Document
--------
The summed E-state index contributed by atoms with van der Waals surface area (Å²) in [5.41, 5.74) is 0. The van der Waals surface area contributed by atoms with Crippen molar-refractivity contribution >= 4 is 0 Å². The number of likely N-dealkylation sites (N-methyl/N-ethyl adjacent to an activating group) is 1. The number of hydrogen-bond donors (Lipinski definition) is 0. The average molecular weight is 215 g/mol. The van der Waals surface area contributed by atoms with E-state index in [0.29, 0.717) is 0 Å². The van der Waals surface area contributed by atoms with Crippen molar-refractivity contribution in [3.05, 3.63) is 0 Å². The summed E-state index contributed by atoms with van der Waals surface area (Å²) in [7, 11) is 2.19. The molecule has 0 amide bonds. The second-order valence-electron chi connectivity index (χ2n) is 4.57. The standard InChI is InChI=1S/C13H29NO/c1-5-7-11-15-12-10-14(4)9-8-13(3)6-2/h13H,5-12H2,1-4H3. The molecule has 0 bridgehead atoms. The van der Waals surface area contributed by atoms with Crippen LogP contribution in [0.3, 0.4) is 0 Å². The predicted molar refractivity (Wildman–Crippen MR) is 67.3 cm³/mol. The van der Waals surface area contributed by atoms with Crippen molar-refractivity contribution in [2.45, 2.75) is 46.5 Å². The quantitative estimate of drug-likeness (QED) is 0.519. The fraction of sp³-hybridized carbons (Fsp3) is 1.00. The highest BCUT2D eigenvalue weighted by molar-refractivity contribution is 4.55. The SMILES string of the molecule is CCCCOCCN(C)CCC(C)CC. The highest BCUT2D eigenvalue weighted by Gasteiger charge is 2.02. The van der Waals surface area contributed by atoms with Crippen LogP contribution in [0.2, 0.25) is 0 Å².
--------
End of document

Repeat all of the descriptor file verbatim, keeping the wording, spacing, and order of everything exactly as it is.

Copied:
The summed E-state index contributed by atoms with van der Waals surface area (Å²) in [5.41, 5.74) is 0. The van der Waals surface area contributed by atoms with Crippen molar-refractivity contribution >= 4 is 0 Å². The number of likely N-dealkylation sites (N-methyl/N-ethyl adjacent to an activating group) is 1. The number of hydrogen-bond donors (Lipinski definition) is 0. The average molecular weight is 215 g/mol. The van der Waals surface area contributed by atoms with E-state index in [0.29, 0.717) is 0 Å². The van der Waals surface area contributed by atoms with Crippen molar-refractivity contribution in [3.05, 3.63) is 0 Å². The summed E-state index contributed by atoms with van der Waals surface area (Å²) in [7, 11) is 2.19. The molecule has 0 amide bonds. The second-order valence-electron chi connectivity index (χ2n) is 4.57. The standard InChI is InChI=1S/C13H29NO/c1-5-7-11-15-12-10-14(4)9-8-13(3)6-2/h13H,5-12H2,1-4H3. The molecule has 0 bridgehead atoms. The van der Waals surface area contributed by atoms with Crippen LogP contribution in [0.3, 0.4) is 0 Å². The predicted molar refractivity (Wildman–Crippen MR) is 67.3 cm³/mol. The van der Waals surface area contributed by atoms with Crippen molar-refractivity contribution in [2.45, 2.75) is 46.5 Å². The quantitative estimate of drug-likeness (QED) is 0.519. The fraction of sp³-hybridized carbons (Fsp3) is 1.00. The highest BCUT2D eigenvalue weighted by molar-refractivity contribution is 4.55. The SMILES string of the molecule is CCCCOCCN(C)CCC(C)CC. The highest BCUT2D eigenvalue weighted by Gasteiger charge is 2.02. The van der Waals surface area contributed by atoms with Crippen LogP contribution in [0.2, 0.25) is 0 Å².